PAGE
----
Trump administration to roll back school lunch standards

By Allen Cone
Secretary of Agriculture Sonny Perdue eats lunch with students at Catoctin Elementary School in Leesburg, Va., on Mondayto mark School Nutrition Employee Week. Photo courtesy of the USDA
Secretary of Agriculture Sonny Perdue eats lunch with students at Catoctin Elementary School in Leesburg, Va., on Mondayto mark School Nutrition Employee Week. Photo courtesy of the USDA

May 1 (UPI) -- The U.S. Agriculture Department plans to roll back nutrition standards for federally subsidized school meals because some food is "ending up in the trash."

The changes will reverse parts of former first lady Michelle Obama's healthy eating initiative. The Trump administration also is ending her "Let Girls Learn" program that offers educational opportunities for adolescent girls in developing countries


"If kids aren't eating the food, and it's ending up in the trash, they aren't getting any nutrition — thus undermining the intent of the program," Agriculture Secretary George "Sonny" Perdue said Monday at an elementary school in the Washington suburb of Leesburg, Va.

It was first major act in the Cabinet for Perdue, who was sworn in Tuesday.

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The Agriculture Department said "greater flexibility in nutrition requirements" will go into effect in the 2017-18 school year.


In 2012, the Obama administration toughened standards on nutrition that schools had been required to follow in order to receive federal reimbursement for free and reduced-price meals for low-income students.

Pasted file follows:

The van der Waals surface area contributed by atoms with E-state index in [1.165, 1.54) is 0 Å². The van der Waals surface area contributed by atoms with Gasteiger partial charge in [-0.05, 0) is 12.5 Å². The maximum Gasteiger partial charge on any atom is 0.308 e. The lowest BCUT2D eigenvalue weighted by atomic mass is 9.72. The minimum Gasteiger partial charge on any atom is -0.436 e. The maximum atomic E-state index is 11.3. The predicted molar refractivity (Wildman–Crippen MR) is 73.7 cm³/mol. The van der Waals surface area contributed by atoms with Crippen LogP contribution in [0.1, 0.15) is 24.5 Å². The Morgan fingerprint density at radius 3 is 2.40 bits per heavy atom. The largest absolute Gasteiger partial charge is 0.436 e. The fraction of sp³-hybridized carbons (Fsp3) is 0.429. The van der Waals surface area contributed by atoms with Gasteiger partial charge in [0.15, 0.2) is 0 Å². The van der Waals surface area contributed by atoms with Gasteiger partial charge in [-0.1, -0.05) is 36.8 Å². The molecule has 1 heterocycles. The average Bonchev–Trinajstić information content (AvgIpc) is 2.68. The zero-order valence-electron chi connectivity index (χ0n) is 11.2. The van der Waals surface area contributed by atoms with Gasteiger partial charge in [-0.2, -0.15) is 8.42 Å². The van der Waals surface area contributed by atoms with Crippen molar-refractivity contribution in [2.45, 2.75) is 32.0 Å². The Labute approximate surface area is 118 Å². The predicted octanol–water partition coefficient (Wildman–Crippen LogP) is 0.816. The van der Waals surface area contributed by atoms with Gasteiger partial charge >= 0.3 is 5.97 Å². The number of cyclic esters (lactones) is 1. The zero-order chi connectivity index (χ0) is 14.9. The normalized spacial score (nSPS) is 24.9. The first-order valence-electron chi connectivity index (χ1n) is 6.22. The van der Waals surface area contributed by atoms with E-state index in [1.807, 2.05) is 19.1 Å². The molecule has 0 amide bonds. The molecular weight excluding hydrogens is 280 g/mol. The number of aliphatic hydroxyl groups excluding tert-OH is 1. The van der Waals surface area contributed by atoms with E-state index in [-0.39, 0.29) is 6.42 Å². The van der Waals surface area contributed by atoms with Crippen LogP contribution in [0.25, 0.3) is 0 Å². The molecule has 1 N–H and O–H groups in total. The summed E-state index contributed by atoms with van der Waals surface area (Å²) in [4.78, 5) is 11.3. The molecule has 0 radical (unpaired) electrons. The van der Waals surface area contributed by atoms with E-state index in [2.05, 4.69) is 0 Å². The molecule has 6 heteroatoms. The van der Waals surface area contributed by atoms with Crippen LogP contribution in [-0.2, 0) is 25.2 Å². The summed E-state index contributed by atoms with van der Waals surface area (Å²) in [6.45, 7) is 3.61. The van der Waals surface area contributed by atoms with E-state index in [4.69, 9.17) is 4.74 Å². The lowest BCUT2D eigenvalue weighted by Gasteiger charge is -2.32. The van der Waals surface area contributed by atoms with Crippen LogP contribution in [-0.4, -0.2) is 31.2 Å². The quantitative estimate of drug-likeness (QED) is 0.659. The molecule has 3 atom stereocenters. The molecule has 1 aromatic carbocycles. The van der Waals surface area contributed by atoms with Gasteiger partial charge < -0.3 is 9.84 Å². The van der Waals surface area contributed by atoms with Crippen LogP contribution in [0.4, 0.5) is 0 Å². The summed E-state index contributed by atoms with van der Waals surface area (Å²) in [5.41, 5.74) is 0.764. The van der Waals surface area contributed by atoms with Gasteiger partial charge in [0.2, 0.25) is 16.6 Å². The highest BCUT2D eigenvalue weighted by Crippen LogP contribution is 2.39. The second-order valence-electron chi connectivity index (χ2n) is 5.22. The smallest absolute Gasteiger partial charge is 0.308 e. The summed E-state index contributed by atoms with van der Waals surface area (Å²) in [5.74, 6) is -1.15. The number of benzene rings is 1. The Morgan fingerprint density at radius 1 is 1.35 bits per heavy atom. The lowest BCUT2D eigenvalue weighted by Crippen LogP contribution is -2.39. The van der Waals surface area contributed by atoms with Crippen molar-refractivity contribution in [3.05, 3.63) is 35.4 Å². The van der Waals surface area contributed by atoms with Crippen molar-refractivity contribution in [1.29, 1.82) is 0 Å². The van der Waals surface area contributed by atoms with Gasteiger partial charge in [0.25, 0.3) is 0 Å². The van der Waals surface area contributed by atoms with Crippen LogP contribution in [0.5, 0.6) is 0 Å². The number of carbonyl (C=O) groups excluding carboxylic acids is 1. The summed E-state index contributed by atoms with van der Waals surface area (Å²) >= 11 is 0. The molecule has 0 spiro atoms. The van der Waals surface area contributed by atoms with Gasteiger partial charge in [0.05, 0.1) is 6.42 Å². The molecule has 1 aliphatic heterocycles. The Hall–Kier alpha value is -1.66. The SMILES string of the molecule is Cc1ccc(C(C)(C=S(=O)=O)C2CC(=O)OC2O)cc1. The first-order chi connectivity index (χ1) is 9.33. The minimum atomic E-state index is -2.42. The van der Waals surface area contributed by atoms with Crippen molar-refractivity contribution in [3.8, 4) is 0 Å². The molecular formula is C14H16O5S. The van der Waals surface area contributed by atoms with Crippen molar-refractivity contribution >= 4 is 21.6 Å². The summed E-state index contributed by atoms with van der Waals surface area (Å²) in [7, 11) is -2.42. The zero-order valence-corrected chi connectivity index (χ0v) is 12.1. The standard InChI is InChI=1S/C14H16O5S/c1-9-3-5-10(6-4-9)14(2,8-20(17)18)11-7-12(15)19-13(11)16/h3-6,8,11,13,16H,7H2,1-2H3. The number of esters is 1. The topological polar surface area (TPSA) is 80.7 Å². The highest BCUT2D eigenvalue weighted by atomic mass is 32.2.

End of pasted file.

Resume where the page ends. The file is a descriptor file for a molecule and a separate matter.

Perdue's proclamation restores local control of guidelines on whole grains, sodium and milk in the the National School Lunch Program. It did not spell out changes with fruits, vegetables and protein.

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"This announcement is the result of years of feedback from students, schools and food service experts about the challenges they are facing in meeting the final regulations for school meals," Perdue said in a release.

According to USDA figures, school food requirements cost school districts and states an additional $1.22 billion in Fiscal Year 2015.

"A perfect example is in the South, where the schools want to serve grits," Perdue said. "But the whole grain variety has little black flakes in it, and the kids won't eat it. The school is compliant with the whole grain requirements, but no one is eating the grits. That doesn't make any sense."

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The Obama standards specified whole grains instead of other types. USDA will allow "flexibility" in requiring grains.

The USDA will allow flavored 1 percent milk instead of the non-flavored variety and greater sodium levels.


"I've got 14 grandchildren, and there is no way that I would propose something if I didn't think it was good, healthful and the right thing to do," Perdue said, adding that schools will have more flexibility. "These are not mandates on schools."

In another reversal, Obama's "Let Girls Learn" program was ended immediately, according to an internal document obtained by CNN.

It was an inter-governmental initiative run with Peace Corps and the United States Agency for International Development.

"Moving forward, we will not continue to use the 'Let Girls Learn' brand or maintain a stand-alone program," read an email sent to Peace Corps employees this week by the agency's acting director, Sheila Crowley.

"'Let Girls Learn' provided a platform to showcase Peace Corps' strength in community development, shining a bright light on the work of our volunteers all over the world," Crowley wrote. "We are so proud of what 'Let Girls Learn' accomplished and we have all of you to thank for this success."

A spokesman for the Peace Corps said Monday the agency would continue its efforts toward girls' education.

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